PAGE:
Severn, lift me up. I am dying. I shall die easy; don’t be frightened –
be firm, and thank God it has come.
~ Last words of John Keats 23 February 1821

Dusk again, and fever descends
like flame on the waxed wick
of a new taper.

Now come the bruised hours
of Rome’s brief slumber—
no footfall on the steps
whose open arms burn iridium
in moonlight,
even the Barcaccia seems to shush
the dirge it traces on the water.

For you, there is only faint
ease on your brow
beneath Severn’s cool fingers,
a knot in the throat
where speech is stopped
by what’s unquenchable,
not even the clemency
of laudanum, for dread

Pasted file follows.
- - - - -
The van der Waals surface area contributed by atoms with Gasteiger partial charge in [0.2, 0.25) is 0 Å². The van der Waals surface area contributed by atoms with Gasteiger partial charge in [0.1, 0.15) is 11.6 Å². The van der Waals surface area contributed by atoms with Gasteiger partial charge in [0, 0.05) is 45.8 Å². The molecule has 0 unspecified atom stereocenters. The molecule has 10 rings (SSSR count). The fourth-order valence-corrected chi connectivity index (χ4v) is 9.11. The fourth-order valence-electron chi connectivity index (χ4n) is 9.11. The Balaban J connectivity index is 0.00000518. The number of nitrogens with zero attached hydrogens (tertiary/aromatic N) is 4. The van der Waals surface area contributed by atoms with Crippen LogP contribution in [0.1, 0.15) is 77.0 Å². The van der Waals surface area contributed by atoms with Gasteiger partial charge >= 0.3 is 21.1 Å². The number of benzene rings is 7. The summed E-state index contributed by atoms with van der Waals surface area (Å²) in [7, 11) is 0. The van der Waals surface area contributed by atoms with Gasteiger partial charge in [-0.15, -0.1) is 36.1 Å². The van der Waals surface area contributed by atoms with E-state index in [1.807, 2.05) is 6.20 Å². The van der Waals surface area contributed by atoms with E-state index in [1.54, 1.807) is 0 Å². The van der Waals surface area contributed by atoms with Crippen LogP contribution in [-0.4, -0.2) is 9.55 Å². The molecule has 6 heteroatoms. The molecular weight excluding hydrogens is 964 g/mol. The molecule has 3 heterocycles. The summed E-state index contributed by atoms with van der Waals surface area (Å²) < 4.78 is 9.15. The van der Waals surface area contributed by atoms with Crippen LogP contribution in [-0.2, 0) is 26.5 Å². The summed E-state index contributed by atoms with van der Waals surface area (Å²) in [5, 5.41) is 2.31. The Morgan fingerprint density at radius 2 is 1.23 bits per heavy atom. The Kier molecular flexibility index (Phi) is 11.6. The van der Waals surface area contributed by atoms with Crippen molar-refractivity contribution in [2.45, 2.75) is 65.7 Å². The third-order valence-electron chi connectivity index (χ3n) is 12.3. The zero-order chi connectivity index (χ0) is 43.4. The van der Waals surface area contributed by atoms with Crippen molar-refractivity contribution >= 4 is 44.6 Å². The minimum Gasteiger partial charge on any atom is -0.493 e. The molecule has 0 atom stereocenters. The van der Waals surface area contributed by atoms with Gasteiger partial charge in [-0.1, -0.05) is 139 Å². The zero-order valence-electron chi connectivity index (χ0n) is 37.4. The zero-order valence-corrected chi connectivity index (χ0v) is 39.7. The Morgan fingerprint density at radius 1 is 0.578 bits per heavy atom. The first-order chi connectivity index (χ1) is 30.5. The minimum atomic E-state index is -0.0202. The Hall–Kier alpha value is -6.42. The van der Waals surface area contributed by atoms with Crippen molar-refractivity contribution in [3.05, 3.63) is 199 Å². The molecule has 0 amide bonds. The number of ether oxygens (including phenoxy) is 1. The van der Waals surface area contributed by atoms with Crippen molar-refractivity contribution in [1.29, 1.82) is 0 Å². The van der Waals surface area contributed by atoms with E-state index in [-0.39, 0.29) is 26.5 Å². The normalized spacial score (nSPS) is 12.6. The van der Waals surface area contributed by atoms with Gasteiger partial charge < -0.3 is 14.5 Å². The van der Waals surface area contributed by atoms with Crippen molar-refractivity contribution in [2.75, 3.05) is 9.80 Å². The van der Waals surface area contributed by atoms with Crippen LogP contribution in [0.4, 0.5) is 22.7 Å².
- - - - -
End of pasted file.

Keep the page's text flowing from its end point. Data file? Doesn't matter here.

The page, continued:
you’ll quaff your way into oblivion.
There is only the sorry room’s

Nothing beautiful in this
wasting, unless
your cheekbones lifting
like wings of seraphim
who cover their faces for fear
of the Lord, unless the fevered
luminescence of eyes that flicker
like the vanishing logic
of dreams.

No Pentecostal drops of fire,
heaven-sent through clay
roof tiles to teach you the tongue
of the dead, only carved white
daisies on a ceiling washed
in aquamarine that mirror,
you say, your all-too-soon view
from the grave that lies,
already open,
in the English Cemetery.

But now, at last,
comes mercy’s quickening—
the deluge in lungs
that crumble like rotted sails
torn lose in a sudden gale,
Severn’s strong arms
to lift you as you praise
the hot tide as it rises.

Frank Paino’s poems have appeared in a variety of literary journals and anthologies. His third book, Obscura, was published by Orison Books in 2020. Among other awards, he has received a Pushcart Prize, The Cleveland Arts Prize in Literature, and an Individual Excellence Award from the Ohio Arts Council.